29th Ward could pilot anti-crime cameras

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The 29th Ward could be a pilot site for a new camera system that residents would be able to monitor online, Ald. Chris Taliaferro said at his monthly ward meeting last week.

The high-definition cameras could be installed any place in the ward and possibly be connected to existing cameras, though they would be different from the blue-light cameras already present that are not regularly monitored by police, the alderman said.

The new cameras would be able to track how many cars travel on a street and be used to help determine needs, like whether there should be crossing guards near any of the three elementary schools on Central Avenue, Taliaferro said.

Residents would be able to monitor the new cameras – which would be provided by a private company Taliaferro did not identify – and dial 911 to let police know if they saw something suspicious, he said.

“I’m hoping this will not only provide better safety and security in the ward but also provide police some knowledge about where they’re headed to,” said Taliaferro, who serves as chairman of the Chicago City Council’s Public Safety Committee.

“I think it’s a wonderful opportunity to reduce crime in our ward,” he said, noting that “camera systems do reduce crime.” The alderman mentioned one block in the ward saw a drop in crime after cameras, paid for by some attorneys, were installed.

He said the private company he’s talking to about a six- to 12-month pilot program is owned by a former FBI director and several former high-ranking law enforcement officials. The city of Miami is also considering working with the company, Taliaferro said, and a major city in Mexico saw a major reduction in crime after installing the cameras.

The alderman, an attorney who used to work as a sergeant with the Chicago Police Department, said he wants to ensure that people’s rights aren’t violated and noted he remains wary of facial recognition technology.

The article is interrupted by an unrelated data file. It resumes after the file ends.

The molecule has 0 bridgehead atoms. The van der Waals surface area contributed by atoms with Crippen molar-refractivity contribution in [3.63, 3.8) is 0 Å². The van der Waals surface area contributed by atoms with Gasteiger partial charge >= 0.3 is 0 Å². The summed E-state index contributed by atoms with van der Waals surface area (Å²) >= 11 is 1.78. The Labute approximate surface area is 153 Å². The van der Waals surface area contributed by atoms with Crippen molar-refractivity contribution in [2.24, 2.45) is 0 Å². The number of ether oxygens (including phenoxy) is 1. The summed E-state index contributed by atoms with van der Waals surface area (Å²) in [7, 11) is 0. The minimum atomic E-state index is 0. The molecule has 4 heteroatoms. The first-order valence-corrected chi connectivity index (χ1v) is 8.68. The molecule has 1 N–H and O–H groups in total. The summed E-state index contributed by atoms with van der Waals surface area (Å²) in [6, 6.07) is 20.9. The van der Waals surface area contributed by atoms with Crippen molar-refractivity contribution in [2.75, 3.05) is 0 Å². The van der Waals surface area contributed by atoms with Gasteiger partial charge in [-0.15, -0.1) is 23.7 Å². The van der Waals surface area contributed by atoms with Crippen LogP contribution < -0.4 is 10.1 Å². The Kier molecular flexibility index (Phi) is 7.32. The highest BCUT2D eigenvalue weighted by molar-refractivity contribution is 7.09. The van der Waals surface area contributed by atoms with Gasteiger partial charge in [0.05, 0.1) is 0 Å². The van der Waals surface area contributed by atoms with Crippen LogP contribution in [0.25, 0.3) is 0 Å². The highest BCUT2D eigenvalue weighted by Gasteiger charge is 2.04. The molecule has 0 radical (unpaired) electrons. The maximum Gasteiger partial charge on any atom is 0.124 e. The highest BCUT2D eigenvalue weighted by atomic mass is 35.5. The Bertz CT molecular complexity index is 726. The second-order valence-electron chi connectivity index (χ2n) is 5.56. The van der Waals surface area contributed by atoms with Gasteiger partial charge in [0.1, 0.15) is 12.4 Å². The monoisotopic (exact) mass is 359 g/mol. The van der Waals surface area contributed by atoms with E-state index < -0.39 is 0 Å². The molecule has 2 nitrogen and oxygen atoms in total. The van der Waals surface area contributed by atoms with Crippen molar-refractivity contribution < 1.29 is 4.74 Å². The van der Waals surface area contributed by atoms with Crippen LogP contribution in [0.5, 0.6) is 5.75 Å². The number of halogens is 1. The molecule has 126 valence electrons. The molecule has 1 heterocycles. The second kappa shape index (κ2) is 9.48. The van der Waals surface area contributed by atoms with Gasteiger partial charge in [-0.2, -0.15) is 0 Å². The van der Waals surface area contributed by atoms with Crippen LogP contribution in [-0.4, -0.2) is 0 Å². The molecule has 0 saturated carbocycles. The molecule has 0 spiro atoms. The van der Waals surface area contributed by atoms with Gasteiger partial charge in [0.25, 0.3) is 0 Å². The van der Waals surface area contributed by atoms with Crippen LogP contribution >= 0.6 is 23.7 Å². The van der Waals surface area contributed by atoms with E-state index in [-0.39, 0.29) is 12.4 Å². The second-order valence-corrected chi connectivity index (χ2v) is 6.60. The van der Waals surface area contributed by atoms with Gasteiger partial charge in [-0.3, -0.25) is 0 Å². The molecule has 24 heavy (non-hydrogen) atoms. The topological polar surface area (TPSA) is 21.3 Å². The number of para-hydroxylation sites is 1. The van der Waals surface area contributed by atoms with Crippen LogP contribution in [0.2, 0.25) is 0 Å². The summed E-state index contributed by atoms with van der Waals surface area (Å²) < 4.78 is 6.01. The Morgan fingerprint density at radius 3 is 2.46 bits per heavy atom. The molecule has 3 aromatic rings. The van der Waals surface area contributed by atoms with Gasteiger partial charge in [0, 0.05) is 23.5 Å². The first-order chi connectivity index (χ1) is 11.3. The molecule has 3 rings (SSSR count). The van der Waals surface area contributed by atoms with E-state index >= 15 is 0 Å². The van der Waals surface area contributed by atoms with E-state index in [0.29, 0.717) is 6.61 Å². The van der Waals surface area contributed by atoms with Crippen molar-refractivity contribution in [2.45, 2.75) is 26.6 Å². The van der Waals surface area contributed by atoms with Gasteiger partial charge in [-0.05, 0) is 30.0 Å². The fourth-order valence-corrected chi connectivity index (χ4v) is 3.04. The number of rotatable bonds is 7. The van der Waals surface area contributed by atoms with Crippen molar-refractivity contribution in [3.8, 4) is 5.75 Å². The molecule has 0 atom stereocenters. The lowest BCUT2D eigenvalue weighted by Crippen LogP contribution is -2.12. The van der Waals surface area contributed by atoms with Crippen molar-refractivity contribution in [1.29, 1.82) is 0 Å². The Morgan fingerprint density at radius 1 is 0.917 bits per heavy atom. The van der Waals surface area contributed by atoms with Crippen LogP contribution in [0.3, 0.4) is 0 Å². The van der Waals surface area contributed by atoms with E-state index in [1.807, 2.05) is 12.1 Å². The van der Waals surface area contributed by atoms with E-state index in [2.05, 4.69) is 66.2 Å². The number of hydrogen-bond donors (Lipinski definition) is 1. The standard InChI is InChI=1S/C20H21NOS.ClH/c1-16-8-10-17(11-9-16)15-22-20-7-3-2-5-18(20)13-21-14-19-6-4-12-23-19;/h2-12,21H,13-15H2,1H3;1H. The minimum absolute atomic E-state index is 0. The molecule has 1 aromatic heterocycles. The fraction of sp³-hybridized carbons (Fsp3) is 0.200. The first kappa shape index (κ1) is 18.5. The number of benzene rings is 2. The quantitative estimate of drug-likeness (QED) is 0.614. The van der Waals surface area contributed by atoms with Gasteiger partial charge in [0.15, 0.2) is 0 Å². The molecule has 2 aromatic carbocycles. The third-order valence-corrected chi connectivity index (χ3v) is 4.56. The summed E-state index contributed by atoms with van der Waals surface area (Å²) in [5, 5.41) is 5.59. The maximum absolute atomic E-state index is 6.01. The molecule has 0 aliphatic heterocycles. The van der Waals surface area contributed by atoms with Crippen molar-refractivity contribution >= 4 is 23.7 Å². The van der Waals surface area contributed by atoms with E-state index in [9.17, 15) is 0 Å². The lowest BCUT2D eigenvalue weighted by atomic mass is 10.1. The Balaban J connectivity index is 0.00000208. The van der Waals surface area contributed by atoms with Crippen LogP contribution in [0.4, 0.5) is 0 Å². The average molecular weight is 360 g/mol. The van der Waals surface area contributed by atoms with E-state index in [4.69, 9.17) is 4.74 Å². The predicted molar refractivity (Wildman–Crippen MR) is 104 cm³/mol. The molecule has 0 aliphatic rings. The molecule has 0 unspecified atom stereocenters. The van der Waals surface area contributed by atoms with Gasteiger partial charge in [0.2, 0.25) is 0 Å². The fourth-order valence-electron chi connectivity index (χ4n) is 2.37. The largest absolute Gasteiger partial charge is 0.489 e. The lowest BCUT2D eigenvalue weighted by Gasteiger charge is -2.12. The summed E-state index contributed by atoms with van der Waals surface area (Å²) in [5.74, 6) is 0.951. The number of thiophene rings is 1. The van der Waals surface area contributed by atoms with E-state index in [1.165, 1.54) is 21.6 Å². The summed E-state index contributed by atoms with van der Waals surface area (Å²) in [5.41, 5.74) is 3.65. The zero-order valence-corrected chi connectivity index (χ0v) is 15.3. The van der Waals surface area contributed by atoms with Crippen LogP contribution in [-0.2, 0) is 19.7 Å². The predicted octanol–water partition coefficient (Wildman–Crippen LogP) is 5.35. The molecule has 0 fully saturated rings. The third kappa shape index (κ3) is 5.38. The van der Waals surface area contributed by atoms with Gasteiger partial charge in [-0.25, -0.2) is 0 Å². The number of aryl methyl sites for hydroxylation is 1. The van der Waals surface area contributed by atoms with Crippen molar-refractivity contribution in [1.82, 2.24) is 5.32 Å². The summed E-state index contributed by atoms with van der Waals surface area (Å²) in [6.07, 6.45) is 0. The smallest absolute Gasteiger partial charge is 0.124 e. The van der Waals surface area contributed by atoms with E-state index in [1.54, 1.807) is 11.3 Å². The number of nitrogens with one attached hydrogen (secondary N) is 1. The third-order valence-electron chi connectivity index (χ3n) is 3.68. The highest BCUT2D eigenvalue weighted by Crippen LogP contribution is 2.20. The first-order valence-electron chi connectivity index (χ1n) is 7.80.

The cost of the cameras – which can run into the tens of thousands of dollars per camera – would be covered by the company, Taliaferro said.

He noted the 15th District was one of the few of the city’s 22 police districts that saw a reduction in murders, shootings and carjackings in 2021, compared to the previous year.

Taliaferro said he asked in early January for CPD to provide him with all shootings, murders, carjackings and sexual assaults by ward for the last two years.

In other news, the alderman announced he plans to give microgrants of $20,000 each to five organizations, for a total of $100,000. He said information will be “out there for anyone to apply. … we certainly want to help five groups in the ward.”

Bradly Johnson, director of external affairs for BUILD Chicago, said construction of the nonprofit’s new building at 5100 W. Harrison St., should be finished by late October.

The state-of-the art facility will include art and recording studios, a gym and a place for woodworking, with a peace and justice center at the heart of the building. “The focus will be educating and empowering our community,” he said.

“It’s going to be a fantastic project, one that’s really needed on the West Side of Chicago. … This is going to provide a great opportunity for mentoring, counseling and family activities.”

The next 29th Ward monthly meeting will be Wednesday, Feb. 16 on Zoom.

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